European Union officials agreed to develop a so-called Blue Card, a fast-track work visa they hope will attract skilled migrant workers from devleoping countries. Engineers and health care workers are in high demand.
The Blue Card would be a ticket to the EU job market
In a bid to attract high-skilled workers from developing countries, the European Union will push forward a Blue Card scheme, an EU official told Reuters news agency.
The Blue Card, which will be good for up to four years, will speed up the application process and make it easier for workers to bring families, get housing and acquire long-term resident status.
The EU hopes that the coordinated system for allocating work permits will allow the EU to compete with other Western countries for educated migrants such as technology workers and hospital staff. As Europe grows older, the shortage of skilled professionals is expected to increase.
Currently, skilled workers make up less than 2 percent of migrants in the EU. That's compared with 10 percent of migrants in Australia, 7.3 percent in Canada and 3.2 percent in the United States, according to EU data.
Restrictions on placement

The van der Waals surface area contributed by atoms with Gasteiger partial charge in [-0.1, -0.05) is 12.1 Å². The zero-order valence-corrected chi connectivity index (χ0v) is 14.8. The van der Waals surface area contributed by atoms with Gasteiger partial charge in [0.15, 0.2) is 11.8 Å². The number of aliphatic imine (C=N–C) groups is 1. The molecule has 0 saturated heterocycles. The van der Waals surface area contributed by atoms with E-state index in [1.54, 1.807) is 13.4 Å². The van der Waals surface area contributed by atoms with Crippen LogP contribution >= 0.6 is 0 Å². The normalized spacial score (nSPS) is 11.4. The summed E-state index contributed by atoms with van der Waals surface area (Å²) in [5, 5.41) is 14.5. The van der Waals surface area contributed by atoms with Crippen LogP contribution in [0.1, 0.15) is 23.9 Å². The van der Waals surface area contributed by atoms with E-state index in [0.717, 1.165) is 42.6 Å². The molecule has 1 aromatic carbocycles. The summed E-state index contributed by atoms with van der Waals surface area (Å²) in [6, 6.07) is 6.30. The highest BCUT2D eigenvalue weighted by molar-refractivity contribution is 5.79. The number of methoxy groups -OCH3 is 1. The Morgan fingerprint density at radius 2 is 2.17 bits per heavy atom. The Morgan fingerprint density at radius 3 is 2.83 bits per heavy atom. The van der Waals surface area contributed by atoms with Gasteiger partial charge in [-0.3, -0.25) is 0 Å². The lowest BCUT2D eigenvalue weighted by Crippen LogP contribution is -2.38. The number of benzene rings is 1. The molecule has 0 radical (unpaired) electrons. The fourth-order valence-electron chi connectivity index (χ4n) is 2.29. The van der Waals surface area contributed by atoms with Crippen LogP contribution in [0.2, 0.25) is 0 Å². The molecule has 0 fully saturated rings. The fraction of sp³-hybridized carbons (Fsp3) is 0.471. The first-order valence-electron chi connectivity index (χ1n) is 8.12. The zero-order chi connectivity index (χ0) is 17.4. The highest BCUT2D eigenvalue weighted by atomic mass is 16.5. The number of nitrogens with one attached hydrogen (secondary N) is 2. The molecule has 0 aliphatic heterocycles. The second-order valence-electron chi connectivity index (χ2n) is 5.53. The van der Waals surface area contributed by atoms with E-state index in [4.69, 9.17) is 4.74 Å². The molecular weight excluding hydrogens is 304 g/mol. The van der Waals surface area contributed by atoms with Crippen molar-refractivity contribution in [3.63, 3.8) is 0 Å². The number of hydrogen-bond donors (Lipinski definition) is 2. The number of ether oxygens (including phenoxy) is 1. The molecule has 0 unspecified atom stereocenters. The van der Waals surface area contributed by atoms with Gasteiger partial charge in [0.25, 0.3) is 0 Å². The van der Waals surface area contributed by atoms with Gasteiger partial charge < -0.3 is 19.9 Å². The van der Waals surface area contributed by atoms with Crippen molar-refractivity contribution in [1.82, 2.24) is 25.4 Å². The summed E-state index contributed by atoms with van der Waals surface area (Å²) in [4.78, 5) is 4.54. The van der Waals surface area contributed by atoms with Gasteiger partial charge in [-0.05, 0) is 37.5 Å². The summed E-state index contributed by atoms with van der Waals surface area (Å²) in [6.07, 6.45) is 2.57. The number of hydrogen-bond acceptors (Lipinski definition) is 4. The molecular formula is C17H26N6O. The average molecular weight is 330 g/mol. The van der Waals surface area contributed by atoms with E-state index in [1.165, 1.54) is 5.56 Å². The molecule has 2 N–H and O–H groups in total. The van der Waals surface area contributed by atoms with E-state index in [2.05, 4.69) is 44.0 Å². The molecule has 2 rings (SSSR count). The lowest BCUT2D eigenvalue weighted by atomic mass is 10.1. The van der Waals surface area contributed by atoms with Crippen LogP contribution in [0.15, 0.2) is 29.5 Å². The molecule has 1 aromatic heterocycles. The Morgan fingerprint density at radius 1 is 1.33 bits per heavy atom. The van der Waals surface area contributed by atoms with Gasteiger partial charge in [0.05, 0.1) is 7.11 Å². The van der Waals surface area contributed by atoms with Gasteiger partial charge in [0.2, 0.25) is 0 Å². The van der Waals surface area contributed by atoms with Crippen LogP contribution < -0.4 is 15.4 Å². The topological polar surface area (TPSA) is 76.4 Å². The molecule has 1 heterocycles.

The Blue Card would allow an immigrant to work in one EU country. After the first 18 months, the worker could then move to another country, but would still have to apply for a new Blue Card within a month of arrival.
Germany, like other EU countries, is short on engineers
Some say that these limitations, insisted on by countries such as Germany, will make the scheme less attractive as the card will not allow Blue Card job seekers to move freely within the EU.
"It is clearly a step in the right direction but I don't expect it to be a big success because if you compare it to the United States, a similar title gives access to the whole US market," Jakob von Weizsaecker, a German labor market specialist with the Brussels-based Bruegel economic policy think tank told Reuters.
EU ministers are expected to endorse the Blue Card scheme before the end of 2008 and it will then come into force by mid-2010. New EU countries such as the Czech Republic insisted on the delay, since their own citizens are not yet allowed to work in all EU countries.